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A good pair of safety glasses is one of the most important pieces of personal protective equipment (PPE) that you can wear when working with tools. They protect your eyes from flying debris and chemicals, which can both cause serious injury.
While protection is the first priority, safety glasses should also be comfortable—I wear mine almost the whole time I’m in the shop, which can be hours. They need to fit well, stay firmly in place as you move, and not fog up when you put on a mask.
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There’s a huge range of styles and prices for safety glasses, and it’s hard to know how much to spend for a quality pair. Do you need to drop over $100 on a pair of Oakleys? Or, does a pair of basic 3M safety glasses for less than $10 offer enough protection and comfort?
We bought a pair of each and pitted them against one another in my woodshop to find out.
Oakley Industrial M Frame 3.0 PPE safety glasses, cost: $116
The Oakley Industrial M Frame 3.0 PPE safety glasses feature a scratch-and-chemical-resistant coating, as well as an anti-fog treatment. They are clear, with what Oakley claims is 89% light transmittance. In my somewhat dim basement shop, it was very easy to see everything I was doing.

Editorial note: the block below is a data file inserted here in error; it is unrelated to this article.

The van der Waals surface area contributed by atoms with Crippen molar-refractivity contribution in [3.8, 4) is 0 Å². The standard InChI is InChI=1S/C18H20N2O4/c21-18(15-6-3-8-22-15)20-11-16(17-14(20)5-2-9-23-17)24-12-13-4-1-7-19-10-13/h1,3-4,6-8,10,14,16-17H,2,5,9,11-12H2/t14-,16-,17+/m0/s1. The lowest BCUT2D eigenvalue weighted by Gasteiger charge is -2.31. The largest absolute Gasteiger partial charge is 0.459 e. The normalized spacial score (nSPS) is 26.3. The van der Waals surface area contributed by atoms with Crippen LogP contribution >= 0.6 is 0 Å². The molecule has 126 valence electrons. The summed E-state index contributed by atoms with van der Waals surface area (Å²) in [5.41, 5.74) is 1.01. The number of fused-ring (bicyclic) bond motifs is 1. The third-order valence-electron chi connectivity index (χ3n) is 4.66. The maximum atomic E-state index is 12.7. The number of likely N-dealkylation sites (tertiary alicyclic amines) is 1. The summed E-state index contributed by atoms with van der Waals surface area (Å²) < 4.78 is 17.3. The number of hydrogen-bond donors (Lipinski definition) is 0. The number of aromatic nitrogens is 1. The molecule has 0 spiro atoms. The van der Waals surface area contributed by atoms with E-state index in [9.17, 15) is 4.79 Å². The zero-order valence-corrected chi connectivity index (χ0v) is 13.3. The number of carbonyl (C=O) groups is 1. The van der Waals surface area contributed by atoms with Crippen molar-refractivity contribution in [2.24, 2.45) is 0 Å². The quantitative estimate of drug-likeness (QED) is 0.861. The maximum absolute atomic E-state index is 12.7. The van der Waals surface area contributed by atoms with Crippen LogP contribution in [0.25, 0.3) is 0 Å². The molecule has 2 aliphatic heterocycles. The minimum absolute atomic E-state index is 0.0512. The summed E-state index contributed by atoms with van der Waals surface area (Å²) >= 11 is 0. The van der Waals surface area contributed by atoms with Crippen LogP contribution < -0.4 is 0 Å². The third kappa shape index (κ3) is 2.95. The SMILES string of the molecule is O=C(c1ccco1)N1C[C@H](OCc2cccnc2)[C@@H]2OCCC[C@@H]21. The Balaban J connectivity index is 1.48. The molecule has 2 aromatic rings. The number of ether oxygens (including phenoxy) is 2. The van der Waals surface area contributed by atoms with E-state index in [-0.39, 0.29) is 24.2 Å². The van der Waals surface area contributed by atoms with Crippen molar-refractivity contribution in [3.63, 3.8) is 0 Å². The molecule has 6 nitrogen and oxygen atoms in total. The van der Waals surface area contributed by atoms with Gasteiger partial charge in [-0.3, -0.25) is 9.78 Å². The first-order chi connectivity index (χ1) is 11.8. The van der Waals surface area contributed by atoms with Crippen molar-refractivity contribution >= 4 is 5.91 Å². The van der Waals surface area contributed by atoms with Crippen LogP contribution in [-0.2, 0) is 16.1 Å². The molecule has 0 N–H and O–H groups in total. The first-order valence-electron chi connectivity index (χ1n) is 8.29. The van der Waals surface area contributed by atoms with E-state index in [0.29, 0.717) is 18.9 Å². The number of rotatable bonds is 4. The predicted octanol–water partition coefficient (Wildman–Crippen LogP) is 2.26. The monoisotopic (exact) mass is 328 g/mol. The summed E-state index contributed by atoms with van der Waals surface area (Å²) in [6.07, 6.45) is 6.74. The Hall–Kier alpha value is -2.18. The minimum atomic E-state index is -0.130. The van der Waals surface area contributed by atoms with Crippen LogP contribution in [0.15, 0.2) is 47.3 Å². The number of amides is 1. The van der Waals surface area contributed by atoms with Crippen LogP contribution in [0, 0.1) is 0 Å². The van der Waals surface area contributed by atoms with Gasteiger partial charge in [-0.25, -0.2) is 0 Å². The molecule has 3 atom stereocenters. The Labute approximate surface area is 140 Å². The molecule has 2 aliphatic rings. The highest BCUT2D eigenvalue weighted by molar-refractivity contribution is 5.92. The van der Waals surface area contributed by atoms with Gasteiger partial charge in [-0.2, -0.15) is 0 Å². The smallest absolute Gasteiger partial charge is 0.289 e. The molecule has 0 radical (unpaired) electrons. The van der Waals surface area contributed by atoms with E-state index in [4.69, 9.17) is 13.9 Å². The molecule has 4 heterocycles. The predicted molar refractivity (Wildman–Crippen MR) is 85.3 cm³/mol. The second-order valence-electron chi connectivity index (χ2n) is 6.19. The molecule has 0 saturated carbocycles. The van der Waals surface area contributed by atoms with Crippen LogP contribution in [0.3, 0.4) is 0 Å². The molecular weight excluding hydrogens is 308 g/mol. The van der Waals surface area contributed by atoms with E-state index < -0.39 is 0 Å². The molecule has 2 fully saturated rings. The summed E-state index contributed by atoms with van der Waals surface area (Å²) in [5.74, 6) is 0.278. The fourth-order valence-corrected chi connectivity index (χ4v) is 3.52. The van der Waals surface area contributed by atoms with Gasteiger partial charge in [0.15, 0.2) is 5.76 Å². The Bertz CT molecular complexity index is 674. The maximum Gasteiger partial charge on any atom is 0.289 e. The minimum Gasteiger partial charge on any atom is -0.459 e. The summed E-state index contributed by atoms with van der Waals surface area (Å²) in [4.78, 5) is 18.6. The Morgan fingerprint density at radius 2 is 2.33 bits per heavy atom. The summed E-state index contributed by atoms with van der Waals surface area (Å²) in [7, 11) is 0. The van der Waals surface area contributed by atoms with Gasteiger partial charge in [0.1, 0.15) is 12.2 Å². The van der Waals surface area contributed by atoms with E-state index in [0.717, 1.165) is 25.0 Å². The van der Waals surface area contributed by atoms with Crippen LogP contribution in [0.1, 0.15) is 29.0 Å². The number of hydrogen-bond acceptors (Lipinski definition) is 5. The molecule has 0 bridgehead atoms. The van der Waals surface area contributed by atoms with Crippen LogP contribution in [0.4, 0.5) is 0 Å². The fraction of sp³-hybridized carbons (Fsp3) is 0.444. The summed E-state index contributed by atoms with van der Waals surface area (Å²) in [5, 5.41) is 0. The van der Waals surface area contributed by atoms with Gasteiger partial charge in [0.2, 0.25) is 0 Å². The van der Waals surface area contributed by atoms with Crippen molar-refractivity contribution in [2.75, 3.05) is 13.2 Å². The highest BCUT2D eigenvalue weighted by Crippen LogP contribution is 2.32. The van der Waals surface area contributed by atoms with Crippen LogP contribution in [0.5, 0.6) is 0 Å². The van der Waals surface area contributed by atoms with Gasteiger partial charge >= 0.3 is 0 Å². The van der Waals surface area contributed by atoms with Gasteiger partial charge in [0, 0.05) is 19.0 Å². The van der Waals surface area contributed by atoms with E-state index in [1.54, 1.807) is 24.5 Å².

The Oakley safety glasses’ nose bridge is soft and comfortable, and the arms fit the side of my head snugly but without squeezing or bothering my ears. For safety glasses, they are pretty comfortable.
I wore them during several different projects and found no major concerns from a safety perspective. The most strenuous test I did was using a router to cut along a line. Routers spit out a lot of wood chips, which inevitably hit you in the face when you’re watching the bit. Not one of those chips made it past the glasses. Likewise, no chips from chiseling or debris from mowing the lawn and weed whacking hit behind the glasses. They fit tight to your face, so there’s not a lot of room for anything to slip by.
The anti-fog coating performs well, though not perfectly. I did add a second coat of the included anti-fogging OP Drops by Gear Aid to the Oakley safety glasses, which made a significant improvement.
Likewise, the anti-scratch coating did fine. I dragged a screwdriver numerous times around the edges of the lens, and only got a couple of small scratches. And, there is no sign of damage from any of the debris that hit the lenses.
This doesn’t mean the Oakley’s are the perfect pair. I encountered a few problems with these glasses, though none of them are deal breakers.
The first and most noticeable is that the lenses sit very close to your face. I’m sure this is to reduce the space for a piece of debris to slip in behind them, but Oakley goes overboard. When I blink, my eyelashes actually touch the lenses, which is extremely distracting, so much so that I actually pulled the safety glasses down my nose slightly to stop it.
The bigger problem I encountered was when working with tools that actually blow out exhaust—specifically my sander and jigsaw. I could feel the air wrapping around the edges of the glasses and into my eye. This air carries minuscule flecks of sawdust in it, which then started to irritate my eyes. This happens with any pair of safety glasses that isn’t sealed to your face, of course, but it was worse with the Oakleys than with the 3M safety glasses.